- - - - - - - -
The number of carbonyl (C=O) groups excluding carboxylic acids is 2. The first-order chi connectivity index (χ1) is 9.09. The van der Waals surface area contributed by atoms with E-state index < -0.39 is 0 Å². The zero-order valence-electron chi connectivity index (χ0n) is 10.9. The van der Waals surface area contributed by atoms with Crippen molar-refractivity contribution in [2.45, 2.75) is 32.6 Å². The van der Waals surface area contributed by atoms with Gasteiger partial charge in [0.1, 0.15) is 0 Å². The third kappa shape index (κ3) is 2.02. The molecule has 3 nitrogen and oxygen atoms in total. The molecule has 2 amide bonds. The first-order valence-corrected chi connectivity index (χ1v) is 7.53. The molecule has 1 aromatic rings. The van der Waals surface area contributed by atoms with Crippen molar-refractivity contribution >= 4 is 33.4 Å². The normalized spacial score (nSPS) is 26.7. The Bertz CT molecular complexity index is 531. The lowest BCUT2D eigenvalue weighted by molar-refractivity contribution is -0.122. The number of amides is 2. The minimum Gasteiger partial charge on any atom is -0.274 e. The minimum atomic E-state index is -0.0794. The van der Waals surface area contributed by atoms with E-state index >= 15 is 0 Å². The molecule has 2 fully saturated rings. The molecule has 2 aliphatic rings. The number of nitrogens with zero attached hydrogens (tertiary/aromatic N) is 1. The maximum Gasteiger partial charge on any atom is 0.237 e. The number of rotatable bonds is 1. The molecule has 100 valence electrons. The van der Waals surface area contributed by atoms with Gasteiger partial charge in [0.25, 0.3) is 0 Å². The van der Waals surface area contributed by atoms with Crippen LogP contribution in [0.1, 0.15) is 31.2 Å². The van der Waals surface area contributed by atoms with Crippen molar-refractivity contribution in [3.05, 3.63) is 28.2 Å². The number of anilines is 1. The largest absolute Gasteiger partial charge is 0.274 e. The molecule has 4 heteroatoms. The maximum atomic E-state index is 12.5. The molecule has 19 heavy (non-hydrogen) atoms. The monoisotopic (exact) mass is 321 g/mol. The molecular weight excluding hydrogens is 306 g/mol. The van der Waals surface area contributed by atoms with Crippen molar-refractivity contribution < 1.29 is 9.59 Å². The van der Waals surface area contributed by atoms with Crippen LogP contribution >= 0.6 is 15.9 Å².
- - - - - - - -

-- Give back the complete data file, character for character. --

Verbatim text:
The number of carbonyl (C=O) groups excluding carboxylic acids is 2. The first-order chi connectivity index (χ1) is 9.09. The van der Waals surface area contributed by atoms with E-state index < -0.39 is 0 Å². The zero-order valence-electron chi connectivity index (χ0n) is 10.9. The van der Waals surface area contributed by atoms with Crippen molar-refractivity contribution in [2.45, 2.75) is 32.6 Å². The van der Waals surface area contributed by atoms with Gasteiger partial charge in [0.1, 0.15) is 0 Å². The third kappa shape index (κ3) is 2.02. The molecule has 3 nitrogen and oxygen atoms in total. The molecule has 2 amide bonds. The first-order valence-corrected chi connectivity index (χ1v) is 7.53. The molecule has 1 aromatic rings. The van der Waals surface area contributed by atoms with Crippen molar-refractivity contribution >= 4 is 33.4 Å². The normalized spacial score (nSPS) is 26.7. The Bertz CT molecular complexity index is 531. The lowest BCUT2D eigenvalue weighted by molar-refractivity contribution is -0.122. The number of amides is 2. The minimum Gasteiger partial charge on any atom is -0.274 e. The minimum atomic E-state index is -0.0794. The van der Waals surface area contributed by atoms with E-state index >= 15 is 0 Å². The molecule has 2 fully saturated rings. The molecule has 2 aliphatic rings. The number of nitrogens with zero attached hydrogens (tertiary/aromatic N) is 1. The maximum Gasteiger partial charge on any atom is 0.237 e. The number of rotatable bonds is 1. The molecule has 100 valence electrons. The van der Waals surface area contributed by atoms with Gasteiger partial charge in [0.25, 0.3) is 0 Å². The van der Waals surface area contributed by atoms with Crippen LogP contribution in [0.1, 0.15) is 31.2 Å². The van der Waals surface area contributed by atoms with Crippen molar-refractivity contribution in [3.05, 3.63) is 28.2 Å². The number of anilines is 1. The largest absolute Gasteiger partial charge is 0.274 e. The molecule has 4 heteroatoms. The maximum atomic E-state index is 12.5. The molecule has 19 heavy (non-hydrogen) atoms. The monoisotopic (exact) mass is 321 g/mol. The molecular weight excluding hydrogens is 306 g/mol. The van der Waals surface area contributed by atoms with Crippen molar-refractivity contribution < 1.29 is 9.59 Å². The van der Waals surface area contributed by atoms with Crippen LogP contribution >= 0.6 is 15.9 Å².